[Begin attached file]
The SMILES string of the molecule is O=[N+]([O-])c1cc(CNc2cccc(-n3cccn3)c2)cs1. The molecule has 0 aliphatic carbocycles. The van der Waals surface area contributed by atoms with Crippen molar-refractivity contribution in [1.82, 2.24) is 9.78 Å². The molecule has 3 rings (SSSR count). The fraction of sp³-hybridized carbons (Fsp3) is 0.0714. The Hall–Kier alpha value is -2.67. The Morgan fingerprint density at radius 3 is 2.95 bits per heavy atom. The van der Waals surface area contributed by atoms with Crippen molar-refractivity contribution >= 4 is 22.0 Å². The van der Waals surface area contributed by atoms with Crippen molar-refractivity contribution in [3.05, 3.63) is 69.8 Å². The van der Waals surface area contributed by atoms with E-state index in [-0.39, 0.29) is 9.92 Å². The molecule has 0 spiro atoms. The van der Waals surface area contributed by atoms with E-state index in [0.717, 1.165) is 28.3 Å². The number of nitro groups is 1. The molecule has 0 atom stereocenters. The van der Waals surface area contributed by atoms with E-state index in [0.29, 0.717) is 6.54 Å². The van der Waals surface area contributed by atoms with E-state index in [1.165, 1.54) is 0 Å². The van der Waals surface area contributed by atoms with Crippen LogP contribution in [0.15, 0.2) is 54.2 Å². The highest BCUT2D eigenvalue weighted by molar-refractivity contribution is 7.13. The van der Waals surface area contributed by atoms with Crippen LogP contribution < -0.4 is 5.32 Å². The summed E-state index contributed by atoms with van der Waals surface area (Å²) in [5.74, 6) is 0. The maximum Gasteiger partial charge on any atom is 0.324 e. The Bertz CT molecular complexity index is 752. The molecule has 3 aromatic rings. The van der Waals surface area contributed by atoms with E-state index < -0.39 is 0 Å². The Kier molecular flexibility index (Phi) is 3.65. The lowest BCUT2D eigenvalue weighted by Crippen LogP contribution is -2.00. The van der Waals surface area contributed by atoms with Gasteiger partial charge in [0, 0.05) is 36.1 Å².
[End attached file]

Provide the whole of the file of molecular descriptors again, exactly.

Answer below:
The SMILES string of the molecule is O=[N+]([O-])c1cc(CNc2cccc(-n3cccn3)c2)cs1. The molecule has 0 aliphatic carbocycles. The van der Waals surface area contributed by atoms with Crippen molar-refractivity contribution in [1.82, 2.24) is 9.78 Å². The molecule has 3 rings (SSSR count). The fraction of sp³-hybridized carbons (Fsp3) is 0.0714. The Hall–Kier alpha value is -2.67. The Morgan fingerprint density at radius 3 is 2.95 bits per heavy atom. The van der Waals surface area contributed by atoms with Crippen molar-refractivity contribution >= 4 is 22.0 Å². The van der Waals surface area contributed by atoms with Crippen molar-refractivity contribution in [3.05, 3.63) is 69.8 Å². The van der Waals surface area contributed by atoms with E-state index in [-0.39, 0.29) is 9.92 Å². The molecule has 0 spiro atoms. The van der Waals surface area contributed by atoms with E-state index in [0.717, 1.165) is 28.3 Å². The number of nitro groups is 1. The molecule has 0 atom stereocenters. The van der Waals surface area contributed by atoms with E-state index in [0.29, 0.717) is 6.54 Å². The van der Waals surface area contributed by atoms with E-state index in [1.165, 1.54) is 0 Å². The van der Waals surface area contributed by atoms with Crippen LogP contribution in [0.15, 0.2) is 54.2 Å². The highest BCUT2D eigenvalue weighted by molar-refractivity contribution is 7.13. The van der Waals surface area contributed by atoms with Crippen LogP contribution < -0.4 is 5.32 Å². The summed E-state index contributed by atoms with van der Waals surface area (Å²) in [5.74, 6) is 0. The maximum Gasteiger partial charge on any atom is 0.324 e. The Bertz CT molecular complexity index is 752. The molecule has 3 aromatic rings. The van der Waals surface area contributed by atoms with E-state index < -0.39 is 0 Å². The Kier molecular flexibility index (Phi) is 3.65. The lowest BCUT2D eigenvalue weighted by Crippen LogP contribution is -2.00. The van der Waals surface area contributed by atoms with Gasteiger partial charge in [0, 0.05) is 36.1 Å².